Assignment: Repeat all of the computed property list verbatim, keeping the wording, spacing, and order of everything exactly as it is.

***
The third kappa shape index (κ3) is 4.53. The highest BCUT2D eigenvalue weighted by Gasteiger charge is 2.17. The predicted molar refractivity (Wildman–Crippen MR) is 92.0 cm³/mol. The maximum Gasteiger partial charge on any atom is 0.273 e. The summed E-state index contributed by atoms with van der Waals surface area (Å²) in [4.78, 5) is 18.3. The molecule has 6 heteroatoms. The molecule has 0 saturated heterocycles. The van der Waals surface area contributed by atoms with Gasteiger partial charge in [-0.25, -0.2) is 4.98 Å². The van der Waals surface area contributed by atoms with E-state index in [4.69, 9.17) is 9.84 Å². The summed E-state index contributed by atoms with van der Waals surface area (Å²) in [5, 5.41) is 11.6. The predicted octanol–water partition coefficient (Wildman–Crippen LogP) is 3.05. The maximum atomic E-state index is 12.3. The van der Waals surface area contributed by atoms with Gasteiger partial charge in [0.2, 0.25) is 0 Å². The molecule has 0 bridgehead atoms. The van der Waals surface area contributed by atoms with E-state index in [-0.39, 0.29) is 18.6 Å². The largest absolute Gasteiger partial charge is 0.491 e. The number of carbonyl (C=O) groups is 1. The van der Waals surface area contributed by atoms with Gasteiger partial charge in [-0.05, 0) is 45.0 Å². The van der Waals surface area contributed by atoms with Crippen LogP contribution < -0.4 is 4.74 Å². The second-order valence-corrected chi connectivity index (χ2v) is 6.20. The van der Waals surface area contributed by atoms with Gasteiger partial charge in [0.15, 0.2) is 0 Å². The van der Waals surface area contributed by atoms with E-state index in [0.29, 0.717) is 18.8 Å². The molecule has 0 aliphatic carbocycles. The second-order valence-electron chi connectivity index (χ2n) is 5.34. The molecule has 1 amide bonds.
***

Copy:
The third kappa shape index (κ3) is 4.53. The highest BCUT2D eigenvalue weighted by Gasteiger charge is 2.17. The predicted molar refractivity (Wildman–Crippen MR) is 92.0 cm³/mol. The maximum Gasteiger partial charge on any atom is 0.273 e. The summed E-state index contributed by atoms with van der Waals surface area (Å²) in [4.78, 5) is 18.3. The molecule has 6 heteroatoms. The molecule has 0 saturated heterocycles. The van der Waals surface area contributed by atoms with Gasteiger partial charge in [-0.25, -0.2) is 4.98 Å². The van der Waals surface area contributed by atoms with E-state index in [4.69, 9.17) is 9.84 Å². The summed E-state index contributed by atoms with van der Waals surface area (Å²) in [5, 5.41) is 11.6. The predicted octanol–water partition coefficient (Wildman–Crippen LogP) is 3.05. The maximum atomic E-state index is 12.3. The van der Waals surface area contributed by atoms with Gasteiger partial charge in [0.2, 0.25) is 0 Å². The molecule has 0 bridgehead atoms. The van der Waals surface area contributed by atoms with E-state index in [-0.39, 0.29) is 18.6 Å². The largest absolute Gasteiger partial charge is 0.491 e. The number of carbonyl (C=O) groups is 1. The van der Waals surface area contributed by atoms with Gasteiger partial charge in [-0.05, 0) is 45.0 Å². The van der Waals surface area contributed by atoms with Crippen LogP contribution < -0.4 is 4.74 Å². The second-order valence-corrected chi connectivity index (χ2v) is 6.20. The van der Waals surface area contributed by atoms with Gasteiger partial charge in [0.15, 0.2) is 0 Å². The van der Waals surface area contributed by atoms with E-state index in [0.29, 0.717) is 18.8 Å². The molecule has 0 aliphatic carbocycles. The second-order valence-electron chi connectivity index (χ2n) is 5.34. The molecule has 1 amide bonds.